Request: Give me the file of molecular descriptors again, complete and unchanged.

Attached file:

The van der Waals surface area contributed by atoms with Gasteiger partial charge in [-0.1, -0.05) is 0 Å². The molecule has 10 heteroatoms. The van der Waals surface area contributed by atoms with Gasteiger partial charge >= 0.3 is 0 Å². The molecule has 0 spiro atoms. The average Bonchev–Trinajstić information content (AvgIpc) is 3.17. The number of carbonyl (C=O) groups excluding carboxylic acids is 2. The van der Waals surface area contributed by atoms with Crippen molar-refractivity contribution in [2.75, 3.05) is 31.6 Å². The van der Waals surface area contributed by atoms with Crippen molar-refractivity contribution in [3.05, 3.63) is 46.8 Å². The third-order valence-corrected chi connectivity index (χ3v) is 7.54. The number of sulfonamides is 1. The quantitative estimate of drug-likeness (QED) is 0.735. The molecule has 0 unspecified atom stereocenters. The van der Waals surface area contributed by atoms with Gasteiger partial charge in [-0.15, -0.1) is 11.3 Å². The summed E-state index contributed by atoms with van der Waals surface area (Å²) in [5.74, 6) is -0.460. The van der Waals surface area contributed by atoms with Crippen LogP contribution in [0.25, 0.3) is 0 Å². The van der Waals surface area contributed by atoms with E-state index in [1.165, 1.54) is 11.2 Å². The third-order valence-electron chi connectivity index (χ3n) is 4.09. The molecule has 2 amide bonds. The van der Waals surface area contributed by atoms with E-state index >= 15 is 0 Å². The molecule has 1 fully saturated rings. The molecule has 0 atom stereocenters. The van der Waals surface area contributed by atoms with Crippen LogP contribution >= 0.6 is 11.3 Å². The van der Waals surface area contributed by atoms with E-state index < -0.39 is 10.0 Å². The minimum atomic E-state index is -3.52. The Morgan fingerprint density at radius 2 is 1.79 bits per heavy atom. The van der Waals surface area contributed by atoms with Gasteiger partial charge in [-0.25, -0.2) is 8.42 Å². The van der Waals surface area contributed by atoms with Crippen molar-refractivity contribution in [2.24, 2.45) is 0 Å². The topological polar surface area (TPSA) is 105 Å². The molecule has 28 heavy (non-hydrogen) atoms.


The van der Waals surface area contributed by atoms with Gasteiger partial charge in [-0.1, -0.05) is 0 Å². The molecule has 10 heteroatoms. The van der Waals surface area contributed by atoms with Gasteiger partial charge >= 0.3 is 0 Å². The molecule has 0 spiro atoms. The average Bonchev–Trinajstić information content (AvgIpc) is 3.17. The number of carbonyl (C=O) groups excluding carboxylic acids is 2. The van der Waals surface area contributed by atoms with Crippen molar-refractivity contribution in [2.75, 3.05) is 31.6 Å². The van der Waals surface area contributed by atoms with Crippen molar-refractivity contribution in [3.05, 3.63) is 46.8 Å². The third-order valence-corrected chi connectivity index (χ3v) is 7.54. The number of sulfonamides is 1. The quantitative estimate of drug-likeness (QED) is 0.735. The molecule has 0 unspecified atom stereocenters. The van der Waals surface area contributed by atoms with Gasteiger partial charge in [-0.15, -0.1) is 11.3 Å². The summed E-state index contributed by atoms with van der Waals surface area (Å²) in [5.74, 6) is -0.460. The van der Waals surface area contributed by atoms with Crippen LogP contribution in [0.25, 0.3) is 0 Å². The van der Waals surface area contributed by atoms with E-state index in [1.165, 1.54) is 11.2 Å². The third-order valence-electron chi connectivity index (χ3n) is 4.09. The molecule has 2 amide bonds. The van der Waals surface area contributed by atoms with E-state index >= 15 is 0 Å². The molecule has 1 fully saturated rings. The molecule has 0 atom stereocenters. The van der Waals surface area contributed by atoms with Crippen LogP contribution >= 0.6 is 11.3 Å². The van der Waals surface area contributed by atoms with E-state index < -0.39 is 10.0 Å². The minimum atomic E-state index is -3.52. The Morgan fingerprint density at radius 2 is 1.79 bits per heavy atom. The van der Waals surface area contributed by atoms with Gasteiger partial charge in [-0.25, -0.2) is 8.42 Å². The van der Waals surface area contributed by atoms with Crippen molar-refractivity contribution in [2.24, 2.45) is 0 Å². The topological polar surface area (TPSA) is 105 Å². The molecule has 28 heavy (non-hydrogen) atoms.